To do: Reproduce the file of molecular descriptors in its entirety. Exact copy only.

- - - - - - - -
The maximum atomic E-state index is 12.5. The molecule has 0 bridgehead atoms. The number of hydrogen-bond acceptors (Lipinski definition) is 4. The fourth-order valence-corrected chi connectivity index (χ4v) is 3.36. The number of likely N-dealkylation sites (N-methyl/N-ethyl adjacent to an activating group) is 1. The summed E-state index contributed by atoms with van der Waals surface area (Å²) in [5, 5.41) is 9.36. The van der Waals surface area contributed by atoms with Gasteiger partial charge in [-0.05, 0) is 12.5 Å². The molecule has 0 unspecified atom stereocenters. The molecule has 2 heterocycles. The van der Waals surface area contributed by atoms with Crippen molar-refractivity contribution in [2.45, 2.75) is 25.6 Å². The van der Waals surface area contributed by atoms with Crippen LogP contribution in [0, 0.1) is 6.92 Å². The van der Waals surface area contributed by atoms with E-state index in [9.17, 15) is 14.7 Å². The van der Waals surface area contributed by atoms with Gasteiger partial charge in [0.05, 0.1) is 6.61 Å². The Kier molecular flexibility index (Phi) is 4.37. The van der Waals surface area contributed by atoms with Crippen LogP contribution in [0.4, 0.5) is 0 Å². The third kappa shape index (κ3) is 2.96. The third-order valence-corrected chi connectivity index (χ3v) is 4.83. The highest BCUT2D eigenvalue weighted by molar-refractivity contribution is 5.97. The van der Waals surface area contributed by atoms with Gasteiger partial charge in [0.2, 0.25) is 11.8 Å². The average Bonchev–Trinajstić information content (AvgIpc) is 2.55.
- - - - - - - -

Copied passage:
The maximum atomic E-state index is 12.5. The molecule has 0 bridgehead atoms. The number of hydrogen-bond acceptors (Lipinski definition) is 4. The fourth-order valence-corrected chi connectivity index (χ4v) is 3.36. The number of likely N-dealkylation sites (N-methyl/N-ethyl adjacent to an activating group) is 1. The summed E-state index contributed by atoms with van der Waals surface area (Å²) in [5, 5.41) is 9.36. The van der Waals surface area contributed by atoms with Gasteiger partial charge in [-0.05, 0) is 12.5 Å². The molecule has 0 unspecified atom stereocenters. The molecule has 2 heterocycles. The van der Waals surface area contributed by atoms with Crippen molar-refractivity contribution in [2.45, 2.75) is 25.6 Å². The van der Waals surface area contributed by atoms with Crippen LogP contribution in [0, 0.1) is 6.92 Å². The van der Waals surface area contributed by atoms with E-state index in [9.17, 15) is 14.7 Å². The van der Waals surface area contributed by atoms with Gasteiger partial charge in [0.05, 0.1) is 6.61 Å². The Kier molecular flexibility index (Phi) is 4.37. The van der Waals surface area contributed by atoms with Crippen LogP contribution in [0.4, 0.5) is 0 Å². The third kappa shape index (κ3) is 2.96. The third-order valence-corrected chi connectivity index (χ3v) is 4.83. The highest BCUT2D eigenvalue weighted by molar-refractivity contribution is 5.97. The van der Waals surface area contributed by atoms with Gasteiger partial charge in [0.2, 0.25) is 11.8 Å². The average Bonchev–Trinajstić information content (AvgIpc) is 2.55.